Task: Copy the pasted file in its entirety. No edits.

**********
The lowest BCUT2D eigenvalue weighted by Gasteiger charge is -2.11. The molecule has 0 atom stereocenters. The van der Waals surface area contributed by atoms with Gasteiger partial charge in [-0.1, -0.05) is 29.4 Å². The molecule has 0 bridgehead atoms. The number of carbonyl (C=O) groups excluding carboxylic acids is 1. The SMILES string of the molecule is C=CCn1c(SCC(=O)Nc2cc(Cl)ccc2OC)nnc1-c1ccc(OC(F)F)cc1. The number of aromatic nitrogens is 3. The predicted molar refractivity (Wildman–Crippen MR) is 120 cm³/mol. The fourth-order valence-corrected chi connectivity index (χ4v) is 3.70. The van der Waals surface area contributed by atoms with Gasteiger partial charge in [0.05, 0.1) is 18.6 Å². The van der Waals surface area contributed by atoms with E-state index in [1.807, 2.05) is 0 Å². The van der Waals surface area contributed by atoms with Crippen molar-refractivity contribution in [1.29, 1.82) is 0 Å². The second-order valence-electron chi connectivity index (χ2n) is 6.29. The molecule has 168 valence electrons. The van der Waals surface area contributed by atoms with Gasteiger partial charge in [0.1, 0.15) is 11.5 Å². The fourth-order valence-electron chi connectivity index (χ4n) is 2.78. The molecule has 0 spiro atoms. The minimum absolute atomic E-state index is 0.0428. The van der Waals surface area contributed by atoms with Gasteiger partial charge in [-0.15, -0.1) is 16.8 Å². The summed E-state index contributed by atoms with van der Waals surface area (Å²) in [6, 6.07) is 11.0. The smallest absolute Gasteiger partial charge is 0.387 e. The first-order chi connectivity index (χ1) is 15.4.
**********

The lowest BCUT2D eigenvalue weighted by Gasteiger charge is -2.11. The molecule has 0 atom stereocenters. The van der Waals surface area contributed by atoms with Gasteiger partial charge in [-0.1, -0.05) is 29.4 Å². The molecule has 0 bridgehead atoms. The number of carbonyl (C=O) groups excluding carboxylic acids is 1. The SMILES string of the molecule is C=CCn1c(SCC(=O)Nc2cc(Cl)ccc2OC)nnc1-c1ccc(OC(F)F)cc1. The number of aromatic nitrogens is 3. The predicted molar refractivity (Wildman–Crippen MR) is 120 cm³/mol. The fourth-order valence-corrected chi connectivity index (χ4v) is 3.70. The van der Waals surface area contributed by atoms with Gasteiger partial charge in [0.05, 0.1) is 18.6 Å². The van der Waals surface area contributed by atoms with E-state index in [1.807, 2.05) is 0 Å². The van der Waals surface area contributed by atoms with Crippen molar-refractivity contribution in [1.29, 1.82) is 0 Å². The second-order valence-electron chi connectivity index (χ2n) is 6.29. The molecule has 168 valence electrons. The van der Waals surface area contributed by atoms with Gasteiger partial charge in [0.1, 0.15) is 11.5 Å². The fourth-order valence-electron chi connectivity index (χ4n) is 2.78. The molecule has 0 spiro atoms. The minimum absolute atomic E-state index is 0.0428. The van der Waals surface area contributed by atoms with Gasteiger partial charge in [-0.15, -0.1) is 16.8 Å². The summed E-state index contributed by atoms with van der Waals surface area (Å²) in [6, 6.07) is 11.0. The smallest absolute Gasteiger partial charge is 0.387 e. The first-order chi connectivity index (χ1) is 15.4.